Turkey on Wednesday formally opened a joint coordination centre for Ukrainian grain exports under a UN-backed deal aimed at resuming shipments for the first time since Russia's February invasion of its neighbour.
Turkish Defence Minister Hulusi Akar unveiled the centre at a ceremony held five days after Moscow and Kyiv put their names on a deal designed to deliver wheat and other grain across the Black Sea from three designated Ukrainian ports.
But a Russian missile strike Saturday on Ukraine's Black Sea port of Odessa threatened to immediately unravel the first deal signed up to by the warring parties since the war started.
"The staff working at this centre are aware that the eyes of the world are upon them," Akar told reporters in his opening address.
"It is our hope that the centre will make the greatest contribution possible to humanitarian needs and peace."
The centre will be staffed by civilian and military officials from the two warring parties and delegates from Turkey and the UN.
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Their primary assignment involves monitoring the safe passage of Ukrainian grain ships along established routes and overseeing their inspection for banned weapons on the way into and out of the Black Sea.
Akar said ships will be inspected by "joint teams" and monitored by satellite from the centre at an Istanbul military academy.
Ukraine announced the resumption of operations at the three Black Sea ports designated by the deal at the same time as Akar formally unveiled the Istanbul centre.
Officials in Kyiv said they hope to send the first grain ships to world markets later this week.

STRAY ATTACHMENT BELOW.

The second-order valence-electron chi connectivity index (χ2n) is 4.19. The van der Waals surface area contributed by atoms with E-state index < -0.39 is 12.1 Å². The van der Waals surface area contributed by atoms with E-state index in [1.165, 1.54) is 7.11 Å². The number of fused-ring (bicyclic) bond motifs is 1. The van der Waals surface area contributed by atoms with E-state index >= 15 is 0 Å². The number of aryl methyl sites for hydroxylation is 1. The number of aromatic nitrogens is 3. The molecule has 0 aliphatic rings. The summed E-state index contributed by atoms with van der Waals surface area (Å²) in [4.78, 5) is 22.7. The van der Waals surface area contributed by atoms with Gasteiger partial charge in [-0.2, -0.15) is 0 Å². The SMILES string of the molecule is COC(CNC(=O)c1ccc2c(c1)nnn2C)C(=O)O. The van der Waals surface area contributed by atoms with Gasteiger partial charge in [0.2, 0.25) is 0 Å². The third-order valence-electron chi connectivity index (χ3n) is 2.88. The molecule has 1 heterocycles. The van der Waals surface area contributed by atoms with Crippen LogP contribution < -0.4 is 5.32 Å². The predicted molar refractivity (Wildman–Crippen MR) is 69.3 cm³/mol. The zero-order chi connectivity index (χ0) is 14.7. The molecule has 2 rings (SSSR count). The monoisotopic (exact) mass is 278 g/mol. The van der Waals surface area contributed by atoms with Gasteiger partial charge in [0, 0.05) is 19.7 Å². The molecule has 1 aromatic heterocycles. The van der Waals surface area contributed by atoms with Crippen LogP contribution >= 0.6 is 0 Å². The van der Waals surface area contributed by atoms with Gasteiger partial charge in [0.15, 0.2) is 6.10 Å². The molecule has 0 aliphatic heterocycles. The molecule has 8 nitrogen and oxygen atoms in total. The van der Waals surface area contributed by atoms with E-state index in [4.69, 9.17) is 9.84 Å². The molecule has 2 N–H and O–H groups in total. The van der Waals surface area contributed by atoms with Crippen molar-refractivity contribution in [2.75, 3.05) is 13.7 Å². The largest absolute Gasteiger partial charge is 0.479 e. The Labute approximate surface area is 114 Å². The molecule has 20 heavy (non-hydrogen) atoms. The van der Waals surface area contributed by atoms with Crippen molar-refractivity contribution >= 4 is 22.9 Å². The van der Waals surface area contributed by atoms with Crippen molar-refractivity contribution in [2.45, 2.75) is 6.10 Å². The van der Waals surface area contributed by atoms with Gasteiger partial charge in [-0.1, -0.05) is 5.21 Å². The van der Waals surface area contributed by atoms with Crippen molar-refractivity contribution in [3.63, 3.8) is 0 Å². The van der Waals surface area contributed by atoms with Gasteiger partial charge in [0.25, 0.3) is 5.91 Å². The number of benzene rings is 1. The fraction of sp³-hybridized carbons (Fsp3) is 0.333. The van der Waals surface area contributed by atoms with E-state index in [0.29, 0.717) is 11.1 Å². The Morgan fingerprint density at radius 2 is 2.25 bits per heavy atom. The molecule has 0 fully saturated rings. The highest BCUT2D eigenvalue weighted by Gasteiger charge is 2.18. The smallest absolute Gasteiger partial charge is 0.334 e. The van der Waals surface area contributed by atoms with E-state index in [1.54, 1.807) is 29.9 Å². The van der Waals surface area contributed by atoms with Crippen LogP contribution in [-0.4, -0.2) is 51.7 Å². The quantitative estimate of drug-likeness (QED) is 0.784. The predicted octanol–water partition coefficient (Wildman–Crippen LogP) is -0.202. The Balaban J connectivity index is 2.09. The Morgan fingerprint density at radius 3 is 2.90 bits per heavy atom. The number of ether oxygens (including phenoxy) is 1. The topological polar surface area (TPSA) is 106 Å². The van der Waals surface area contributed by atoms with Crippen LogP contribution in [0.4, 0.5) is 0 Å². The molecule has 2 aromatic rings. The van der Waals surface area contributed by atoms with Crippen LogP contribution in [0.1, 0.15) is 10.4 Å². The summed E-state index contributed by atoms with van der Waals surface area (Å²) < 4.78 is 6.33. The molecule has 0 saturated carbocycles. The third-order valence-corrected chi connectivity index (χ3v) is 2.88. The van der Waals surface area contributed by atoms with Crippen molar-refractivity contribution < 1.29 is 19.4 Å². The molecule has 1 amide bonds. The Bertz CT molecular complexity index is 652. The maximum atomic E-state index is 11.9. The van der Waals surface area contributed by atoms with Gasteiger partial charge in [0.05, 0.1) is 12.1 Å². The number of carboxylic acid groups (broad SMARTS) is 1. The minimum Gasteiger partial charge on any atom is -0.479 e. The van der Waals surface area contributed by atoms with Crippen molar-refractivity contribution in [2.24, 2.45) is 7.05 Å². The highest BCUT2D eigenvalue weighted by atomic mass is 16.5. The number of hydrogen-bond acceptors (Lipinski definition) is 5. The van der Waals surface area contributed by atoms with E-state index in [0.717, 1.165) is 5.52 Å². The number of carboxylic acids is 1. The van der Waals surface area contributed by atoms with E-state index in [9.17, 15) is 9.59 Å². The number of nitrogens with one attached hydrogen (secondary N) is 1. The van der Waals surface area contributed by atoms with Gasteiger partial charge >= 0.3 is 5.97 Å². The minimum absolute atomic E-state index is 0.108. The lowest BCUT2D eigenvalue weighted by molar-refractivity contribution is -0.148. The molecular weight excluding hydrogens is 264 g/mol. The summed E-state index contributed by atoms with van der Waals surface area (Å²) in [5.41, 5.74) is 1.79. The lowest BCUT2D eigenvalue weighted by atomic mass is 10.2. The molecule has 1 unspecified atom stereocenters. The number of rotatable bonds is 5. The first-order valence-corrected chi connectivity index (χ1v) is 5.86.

'We were worried'
The blockage of deliveries from two of the world's biggest grain exporters has contributed to a spike in prices that has made food imports prohibitively expensive for some of the world's poorest countries.
UN estimates say nearly 50 million people began to face "acute hunger" around the world as a direct consequence of the war.
NATO member Turkey has taken pride in being able to maintain open diplomatic relations with both Moscow and Kyiv throughout the conflict.
The deal came together just days after Turkish President Recep Tayyip Erdogan discussed Ukraine with his Russian counterpart Vladimir Putin in Tehran.
Erdogan is due to meet Putin again in the Russian leader's Black Sea retreat in Sochi on August 5.
But Ankara has also issued measured criticism of Russia's strike on Odessa last Saturday.
"The Odessa attack worried everyone. We were worried too," Foreign Minister Mevlut Cavusoglu said in an online interview on Wednesday.
"At the end, this was not an attack that could have blocked the harbour's functioning. But this kind of attack should not be repeated. We hope that the agreement might function without any issues."